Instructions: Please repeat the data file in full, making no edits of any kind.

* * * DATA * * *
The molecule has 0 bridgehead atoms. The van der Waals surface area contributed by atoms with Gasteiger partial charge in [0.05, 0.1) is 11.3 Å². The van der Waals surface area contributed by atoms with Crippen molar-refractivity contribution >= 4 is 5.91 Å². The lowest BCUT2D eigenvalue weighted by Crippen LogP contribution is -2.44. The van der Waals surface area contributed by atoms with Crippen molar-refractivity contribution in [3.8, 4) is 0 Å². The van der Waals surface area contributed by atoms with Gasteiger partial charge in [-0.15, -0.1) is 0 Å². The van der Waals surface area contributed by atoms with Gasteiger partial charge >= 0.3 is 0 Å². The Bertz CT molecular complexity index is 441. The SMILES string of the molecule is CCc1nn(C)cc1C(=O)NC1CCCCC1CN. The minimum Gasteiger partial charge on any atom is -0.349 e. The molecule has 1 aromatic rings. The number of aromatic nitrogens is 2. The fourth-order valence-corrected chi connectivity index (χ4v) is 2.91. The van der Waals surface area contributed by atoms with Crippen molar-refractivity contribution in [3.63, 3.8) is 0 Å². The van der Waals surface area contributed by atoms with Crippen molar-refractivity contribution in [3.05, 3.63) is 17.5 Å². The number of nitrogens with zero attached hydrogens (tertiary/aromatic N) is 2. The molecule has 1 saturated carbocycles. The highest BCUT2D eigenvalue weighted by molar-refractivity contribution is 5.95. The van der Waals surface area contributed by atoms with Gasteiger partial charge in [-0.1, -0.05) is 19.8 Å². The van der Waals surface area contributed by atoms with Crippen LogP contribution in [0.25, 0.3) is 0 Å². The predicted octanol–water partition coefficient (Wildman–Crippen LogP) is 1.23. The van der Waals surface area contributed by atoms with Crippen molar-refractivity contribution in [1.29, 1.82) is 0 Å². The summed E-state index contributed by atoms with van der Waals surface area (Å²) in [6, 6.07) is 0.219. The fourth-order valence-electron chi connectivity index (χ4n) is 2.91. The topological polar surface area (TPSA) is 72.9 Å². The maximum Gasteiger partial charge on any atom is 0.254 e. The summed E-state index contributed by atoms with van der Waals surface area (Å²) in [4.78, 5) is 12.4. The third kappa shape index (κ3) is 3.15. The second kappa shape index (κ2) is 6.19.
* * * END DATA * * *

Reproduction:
The molecule has 0 bridgehead atoms. The van der Waals surface area contributed by atoms with Gasteiger partial charge in [0.05, 0.1) is 11.3 Å². The van der Waals surface area contributed by atoms with Crippen molar-refractivity contribution >= 4 is 5.91 Å². The lowest BCUT2D eigenvalue weighted by Crippen LogP contribution is -2.44. The van der Waals surface area contributed by atoms with Crippen molar-refractivity contribution in [3.8, 4) is 0 Å². The van der Waals surface area contributed by atoms with Gasteiger partial charge in [-0.15, -0.1) is 0 Å². The van der Waals surface area contributed by atoms with Gasteiger partial charge >= 0.3 is 0 Å². The Bertz CT molecular complexity index is 441. The SMILES string of the molecule is CCc1nn(C)cc1C(=O)NC1CCCCC1CN. The minimum Gasteiger partial charge on any atom is -0.349 e. The molecule has 1 aromatic rings. The number of aromatic nitrogens is 2. The fourth-order valence-corrected chi connectivity index (χ4v) is 2.91. The van der Waals surface area contributed by atoms with Crippen molar-refractivity contribution in [3.63, 3.8) is 0 Å². The van der Waals surface area contributed by atoms with Crippen molar-refractivity contribution in [3.05, 3.63) is 17.5 Å². The number of nitrogens with zero attached hydrogens (tertiary/aromatic N) is 2. The molecule has 1 saturated carbocycles. The highest BCUT2D eigenvalue weighted by molar-refractivity contribution is 5.95. The van der Waals surface area contributed by atoms with Gasteiger partial charge in [-0.1, -0.05) is 19.8 Å². The van der Waals surface area contributed by atoms with Crippen LogP contribution in [0.25, 0.3) is 0 Å². The predicted octanol–water partition coefficient (Wildman–Crippen LogP) is 1.23. The van der Waals surface area contributed by atoms with Crippen molar-refractivity contribution in [1.29, 1.82) is 0 Å². The summed E-state index contributed by atoms with van der Waals surface area (Å²) in [6, 6.07) is 0.219. The fourth-order valence-electron chi connectivity index (χ4n) is 2.91. The topological polar surface area (TPSA) is 72.9 Å². The maximum Gasteiger partial charge on any atom is 0.254 e. The summed E-state index contributed by atoms with van der Waals surface area (Å²) in [4.78, 5) is 12.4. The third kappa shape index (κ3) is 3.15. The second kappa shape index (κ2) is 6.19.